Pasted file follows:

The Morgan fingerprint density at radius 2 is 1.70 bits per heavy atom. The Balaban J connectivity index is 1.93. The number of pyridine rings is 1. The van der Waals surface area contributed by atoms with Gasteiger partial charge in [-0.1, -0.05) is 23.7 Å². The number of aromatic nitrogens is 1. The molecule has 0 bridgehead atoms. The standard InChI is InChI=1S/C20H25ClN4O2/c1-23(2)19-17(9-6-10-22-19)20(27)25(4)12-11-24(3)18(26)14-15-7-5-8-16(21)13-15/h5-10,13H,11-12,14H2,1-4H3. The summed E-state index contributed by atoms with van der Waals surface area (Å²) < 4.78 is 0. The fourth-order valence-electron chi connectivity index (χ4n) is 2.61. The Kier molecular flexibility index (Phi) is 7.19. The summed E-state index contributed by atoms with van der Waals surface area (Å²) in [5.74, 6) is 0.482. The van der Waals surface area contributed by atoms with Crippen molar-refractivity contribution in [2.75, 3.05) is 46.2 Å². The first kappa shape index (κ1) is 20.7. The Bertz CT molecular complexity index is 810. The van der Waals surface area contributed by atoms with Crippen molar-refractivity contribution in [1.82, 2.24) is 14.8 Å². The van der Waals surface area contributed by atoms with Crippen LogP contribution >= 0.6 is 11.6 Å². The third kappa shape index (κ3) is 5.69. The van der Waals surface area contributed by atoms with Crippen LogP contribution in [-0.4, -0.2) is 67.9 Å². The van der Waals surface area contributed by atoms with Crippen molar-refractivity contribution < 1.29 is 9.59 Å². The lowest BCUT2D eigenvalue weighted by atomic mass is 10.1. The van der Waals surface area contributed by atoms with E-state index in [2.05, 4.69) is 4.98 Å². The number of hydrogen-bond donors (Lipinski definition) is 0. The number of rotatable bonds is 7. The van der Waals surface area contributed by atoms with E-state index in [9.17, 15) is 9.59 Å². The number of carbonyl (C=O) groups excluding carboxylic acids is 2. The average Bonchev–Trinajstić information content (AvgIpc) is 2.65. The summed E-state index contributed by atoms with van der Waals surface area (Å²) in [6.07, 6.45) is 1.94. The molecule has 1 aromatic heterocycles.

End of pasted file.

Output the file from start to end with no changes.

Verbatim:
The Morgan fingerprint density at radius 2 is 1.70 bits per heavy atom. The Balaban J connectivity index is 1.93. The number of pyridine rings is 1. The van der Waals surface area contributed by atoms with Gasteiger partial charge in [-0.1, -0.05) is 23.7 Å². The number of aromatic nitrogens is 1. The molecule has 0 bridgehead atoms. The standard InChI is InChI=1S/C20H25ClN4O2/c1-23(2)19-17(9-6-10-22-19)20(27)25(4)12-11-24(3)18(26)14-15-7-5-8-16(21)13-15/h5-10,13H,11-12,14H2,1-4H3. The summed E-state index contributed by atoms with van der Waals surface area (Å²) < 4.78 is 0. The fourth-order valence-electron chi connectivity index (χ4n) is 2.61. The Kier molecular flexibility index (Phi) is 7.19. The summed E-state index contributed by atoms with van der Waals surface area (Å²) in [5.74, 6) is 0.482. The van der Waals surface area contributed by atoms with Crippen molar-refractivity contribution in [2.75, 3.05) is 46.2 Å². The first kappa shape index (κ1) is 20.7. The Bertz CT molecular complexity index is 810. The van der Waals surface area contributed by atoms with Crippen molar-refractivity contribution in [1.82, 2.24) is 14.8 Å². The van der Waals surface area contributed by atoms with Crippen LogP contribution >= 0.6 is 11.6 Å². The third kappa shape index (κ3) is 5.69. The van der Waals surface area contributed by atoms with Crippen LogP contribution in [-0.4, -0.2) is 67.9 Å². The van der Waals surface area contributed by atoms with Crippen molar-refractivity contribution < 1.29 is 9.59 Å². The lowest BCUT2D eigenvalue weighted by atomic mass is 10.1. The van der Waals surface area contributed by atoms with E-state index in [2.05, 4.69) is 4.98 Å². The number of hydrogen-bond donors (Lipinski definition) is 0. The number of rotatable bonds is 7. The van der Waals surface area contributed by atoms with E-state index in [9.17, 15) is 9.59 Å². The number of carbonyl (C=O) groups excluding carboxylic acids is 2. The average Bonchev–Trinajstić information content (AvgIpc) is 2.65. The summed E-state index contributed by atoms with van der Waals surface area (Å²) in [6.07, 6.45) is 1.94. The molecule has 1 aromatic heterocycles.